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Subecha Dahal was awarded a third prize (essays catagory) in a youth photography and writing competition, launched by the Thomson Reuters Foundation in partnership with Transparency International (TI) to mark the 20th anniversary of TI, one of one of the world’s leading anti-corruption organisations. We asked young people between the ages of 18 and 30 to depict corruption and how to combat it. The competition was judged by Thomson Reuters Foundation, Transparency International and professional journalists and photographers.
It was 2011. It was one of those days, hot and humid - a typical Indian summer. I was still a student at the time, living in the Indian city of Pune. During many such hazy student-life afternoons, Facebook was a place of respite where I aimlessly scrolled, thinking and ruminating about my repeated procrastination over essays and deadlines looming. Most of the updates were about friends who had got engaged, who had married and who was expecting. It was not very amusing but it had become a habit. And it was then that I stumbled across something that the Internet community would call Facebook Gold.
One of the friends had posted a video he took of an Indian policeman soliciting a bribe. Apparently my friend was driving a motorbike and because the bike had no mud guard, the traffic policeman stopped him and asked him to pay a 100 rupee fine. My friend complied and asked for a Challan (receipt). The policeman said that he wouldn’t be giving any. It was then that my friend realised that this was a bribe. Any other person trying to get out of a sticky situation would have just left after paying the money. But my friend didn’t. Rather he insisted that he get a receipt since it was his right. The policeman said that there would be no receipt and then moved on to seize his license and threatened that if he created a scene, he would charge him with more traffic violations. It was then that my friend took out his camera phone and told the policeman that he would be taping the whole incident. The policeman, probably used to bullying, didn’t even budge and kept on. Unbeknownst to the corrupt policeman, he gave my friend a weapon that would eventually get back to him. He had thought the camera phone could do him no harm.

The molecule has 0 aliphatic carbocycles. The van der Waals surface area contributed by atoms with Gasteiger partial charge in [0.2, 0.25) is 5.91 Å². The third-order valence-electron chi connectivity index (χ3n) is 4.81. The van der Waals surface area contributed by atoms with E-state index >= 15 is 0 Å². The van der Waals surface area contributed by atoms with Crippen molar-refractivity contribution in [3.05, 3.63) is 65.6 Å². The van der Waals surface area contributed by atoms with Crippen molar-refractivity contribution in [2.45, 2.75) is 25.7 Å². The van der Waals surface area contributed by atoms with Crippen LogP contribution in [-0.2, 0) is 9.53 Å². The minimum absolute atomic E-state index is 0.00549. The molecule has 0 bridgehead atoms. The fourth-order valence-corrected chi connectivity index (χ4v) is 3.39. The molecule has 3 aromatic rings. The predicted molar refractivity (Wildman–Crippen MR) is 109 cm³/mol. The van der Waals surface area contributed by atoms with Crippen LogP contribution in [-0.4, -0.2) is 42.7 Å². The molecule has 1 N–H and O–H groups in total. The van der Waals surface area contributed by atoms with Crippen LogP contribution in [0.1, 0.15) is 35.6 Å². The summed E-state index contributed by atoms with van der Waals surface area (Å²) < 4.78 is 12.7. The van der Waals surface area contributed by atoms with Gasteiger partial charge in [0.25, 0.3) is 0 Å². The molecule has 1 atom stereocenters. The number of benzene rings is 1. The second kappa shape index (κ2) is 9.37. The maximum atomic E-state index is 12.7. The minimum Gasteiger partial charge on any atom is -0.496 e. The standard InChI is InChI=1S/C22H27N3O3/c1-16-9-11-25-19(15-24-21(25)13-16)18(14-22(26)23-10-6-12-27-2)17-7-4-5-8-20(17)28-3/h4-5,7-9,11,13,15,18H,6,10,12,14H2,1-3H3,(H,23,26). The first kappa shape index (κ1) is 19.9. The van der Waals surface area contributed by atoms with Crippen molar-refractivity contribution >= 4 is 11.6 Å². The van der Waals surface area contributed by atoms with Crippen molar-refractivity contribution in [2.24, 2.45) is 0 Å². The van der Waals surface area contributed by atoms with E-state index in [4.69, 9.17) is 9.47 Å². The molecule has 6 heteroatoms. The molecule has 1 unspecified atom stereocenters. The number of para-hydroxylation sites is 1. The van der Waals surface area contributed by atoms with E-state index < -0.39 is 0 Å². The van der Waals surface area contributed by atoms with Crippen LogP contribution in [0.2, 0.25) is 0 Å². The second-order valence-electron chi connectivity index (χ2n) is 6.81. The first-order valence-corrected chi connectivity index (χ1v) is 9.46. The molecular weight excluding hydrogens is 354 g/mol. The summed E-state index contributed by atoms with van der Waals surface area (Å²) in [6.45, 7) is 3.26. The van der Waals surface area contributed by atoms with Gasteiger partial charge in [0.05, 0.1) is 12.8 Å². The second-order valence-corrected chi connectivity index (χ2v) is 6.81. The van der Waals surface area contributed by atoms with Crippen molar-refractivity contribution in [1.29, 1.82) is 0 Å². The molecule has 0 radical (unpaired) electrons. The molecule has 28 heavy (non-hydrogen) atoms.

He was wrong. A social-media enthusiast like most of us young people, my young friend then proceeded to post the event with a detailed description on YouTube, Facebook, Twitter and wherever else he had an account! His driver’s license was seized. But instead of giving in, it was exemplary that a young individual had the courage to respond – and in India, where corruption is such a widely accepted part of everyday life. In my native country of Nepal, the problem of corruption is equally widespread, and his action showed that we can challenge the cultural norms.
Later, I read another update that the same policeman was asked to answer for the incident, and the incident was even covered by the Pune newspaper. Though a small incident, it was an example of what a determined young individual can do. He didn’t need much in the way of resources, he only had a phone like most young people have. But he used it to his best advantage. I saw and understood the impact of social media and of young people raising their voices and rising to the occasion.
It is more than two years now since I last saw that Facebook update. Many might no longer remember it. I don’t speak with that friend much as I live in a different country now. We have lost touch. But even now when I sit down to write about what young individuals can do to fight corruption in their countries, it is this inspiring incident that comes to my mind.
That is the power of setting an example.
Subecha Dahal, a health editor in Nepal, is the third-place winner of Transparency International's 20th Anniversary Youth Writing Competition on how to stop corruption.
The views expressed in this article are those of the author and do not necessarily reflect those of Thomson Reuters Foundation or Transparency International.